Discourse on the Method

work by Descartes

The Discourse on the Method is a philosophical and autobiographical treatise published by René Descartes in 1637. Its full name is Discourse on the Method of Rightly Conducting One's Reason and of Seeking Truth in the Sciences (French title: Discours de la méthode pour bien conduire sa raison, et chercher la vérité dans les sciences). The Discourse on The Method is best known as the source of the famous quotation "Je pense, donc je suis" ("I think, therefore I am"), which occurs in Part IV of the work. (The similar statement in Latin, Cogito ergo sum, is found in Part I, §7 of Principles of Philosophy.)


  • Of all things, good sense is the most fairly distributed: everyone thinks he is so well supplied with it that even those who are the hardest to satisfy in every other respect never desire more of it than they already have. (fr; en)
    • Part 1
    • Variants:
      • Good sense is of all things in the world the most equally distributed, for everybody thinks he is so well supplied with it, that even those most difficult to please in all other matters never desire more of it than they already possess.
      • Common sense is the best distributed commodity in the world, for every man is convinced that he is well supplied with it.
      • Nothing is more fairly distributed than common sense: no one thinks he needs more of it than he already has.
  • Car ce n'est pas assez d'avoir l'esprit bon, mais le principal est de l'appliquer bien. [1]
    • Translation: It is not enough to have a good mind. The main thing is to use it well.
    • Part 1
  • The greatest minds, as they are capable of the highest excellencies, are open likewise to the greatest aberrations; and those who travel very slowly may yet make far greater progress, provided they keep always to the straight road, than those who, while they run, forsake it.
    • Part 1
    • Variants:
      • The greatest minds are capable of the greatest vices as well as of the greatest virtues.
  • The first precept was never to accept a thing as true until I knew it as such without a single doubt.
    • Part 2
  • Divide each difficulty into as many parts as is feasible and necessary to resolve it.
    • Part 2
  • The last rule was to make enumerations so complete, and reviews so comprehensive, that I should be certain of omitting nothing.
    • Part 2
  • The long chains of simple and easy reasonings by means of which geometers are accustomed to reach the conclusions of their most difficult demonstrations, had led me to imagine that all things, to the knowledge of which man is competent, are mutually connected in the same way, and that there is nothing so far removed from us as to be beyond our reach, or so hidden that we cannot discover it, provided only we abstain from accepting the false for the true, and always preserve in our thoughts the order necessary for the deduction of one truth from another.
    • Part 2
  • Each problem that I solved became a rule, which served afterwards to solve other problems.
    • Part 2
    • Original: [...] et chaque vérité que je trouvois étant une règle qui me servoit après à en trouver d'autres, [...][2]
    • Variant: [...] and that thus each truth discovered was a rule available in the discovery of subsequent ones.[3]
    • Variant: [...] and every Truth which I found being a rule which afterwards served me to discover others;[4]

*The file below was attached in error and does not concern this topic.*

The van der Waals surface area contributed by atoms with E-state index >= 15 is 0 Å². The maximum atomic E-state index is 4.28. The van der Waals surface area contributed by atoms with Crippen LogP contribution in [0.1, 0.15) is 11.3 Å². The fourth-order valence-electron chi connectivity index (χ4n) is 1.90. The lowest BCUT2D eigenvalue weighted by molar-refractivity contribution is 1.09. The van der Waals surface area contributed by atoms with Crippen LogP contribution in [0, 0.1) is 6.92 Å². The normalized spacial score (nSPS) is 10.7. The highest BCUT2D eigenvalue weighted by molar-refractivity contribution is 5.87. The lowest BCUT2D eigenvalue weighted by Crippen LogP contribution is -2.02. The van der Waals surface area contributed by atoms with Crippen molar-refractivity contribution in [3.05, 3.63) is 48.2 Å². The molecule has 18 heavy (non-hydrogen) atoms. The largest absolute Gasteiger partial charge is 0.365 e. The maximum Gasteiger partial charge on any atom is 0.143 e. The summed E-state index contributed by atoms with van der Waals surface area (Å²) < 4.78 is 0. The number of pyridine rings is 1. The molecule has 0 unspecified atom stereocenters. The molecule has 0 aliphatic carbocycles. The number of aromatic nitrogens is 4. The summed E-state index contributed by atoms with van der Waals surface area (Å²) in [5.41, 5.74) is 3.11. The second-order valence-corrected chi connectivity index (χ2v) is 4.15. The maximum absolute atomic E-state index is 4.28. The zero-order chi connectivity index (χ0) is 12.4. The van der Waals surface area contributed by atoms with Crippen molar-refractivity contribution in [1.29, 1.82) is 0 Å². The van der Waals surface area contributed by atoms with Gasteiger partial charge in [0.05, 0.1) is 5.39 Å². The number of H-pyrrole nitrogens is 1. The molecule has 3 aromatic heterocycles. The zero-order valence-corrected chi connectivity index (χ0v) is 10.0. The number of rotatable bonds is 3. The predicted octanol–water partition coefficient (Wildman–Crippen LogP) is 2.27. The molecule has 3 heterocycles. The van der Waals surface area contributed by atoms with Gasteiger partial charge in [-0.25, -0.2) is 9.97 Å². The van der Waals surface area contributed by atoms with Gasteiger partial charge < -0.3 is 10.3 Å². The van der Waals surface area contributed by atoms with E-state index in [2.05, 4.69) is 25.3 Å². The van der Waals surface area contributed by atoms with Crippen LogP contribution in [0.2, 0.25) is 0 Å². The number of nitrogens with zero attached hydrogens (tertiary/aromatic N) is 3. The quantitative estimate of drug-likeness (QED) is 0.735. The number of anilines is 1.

• On ne sauroit rien imaginer de si étranger et si peu croyable, qu’il n’ait été dit par quelqu’un des philosophes...
    • One cannot conceive anything so strange and so implausible that it has not already been said by one philosopher or another.
    • Variant: There is nothing so strange and so unbelievable that it has not been said by one philosopher or another.
    • Part 2
    • Cf. Cicero's "Nihil tam absurde dici potest, quod non dicatur ab aliquo philosophorum [There is nothing so absurd that it has not been said by some philosopher]" (De Divinatione, Book II, chapter LVIII, sec. 119).

  • If we consider all external goods as equally beyond our power, we shall no more regret the absence of such goods... when deprived of them without any fault of ours, than our not possessing the kingdoms of China or Mexico; and thus making... a virtue of necessity, we shall no more desire health in disease, or freedom in imprisonment, than we now do bodies incorruptible as diamonds, or the wings of birds to fly with. But I confess there is need of prolonged discipline and frequently repeated meditation to accustom the mind to view all objects in this light; and I believe that in this chiefly consisted the secret of the power of such philosophers as in former times were enabled to rise superior to the influence of fortune, and, amid suffering and poverty, enjoy a happiness which their gods might have envied. For, occupied incessantly with the consideration of the limits prescribed to their power by nature, they became so entirely convinced that nothing was at their disposal except their own thoughts, that this conviction was of itself sufficient to prevent their entertaining any desire of other objects; and over their thoughts they acquired a sway so absolute, that they had some ground on this account for esteeming themselves more rich and more powerful, more free and more happy, than other men who, whatever be the favors heaped on them by nature and fortune, if destitute of this philosophy, can never command the realization of all their desires.
    • Part 3
  • Je pense, donc je suis.
    • I think, therefore I am.
    • Part 4
  • [B]ut if there were machines bearing the image of our bodies, and capable of imitating our actions as far as it is morally possible, there would still remain two most certain tests whereby to know that they were not therefore really men.
    • Part 5
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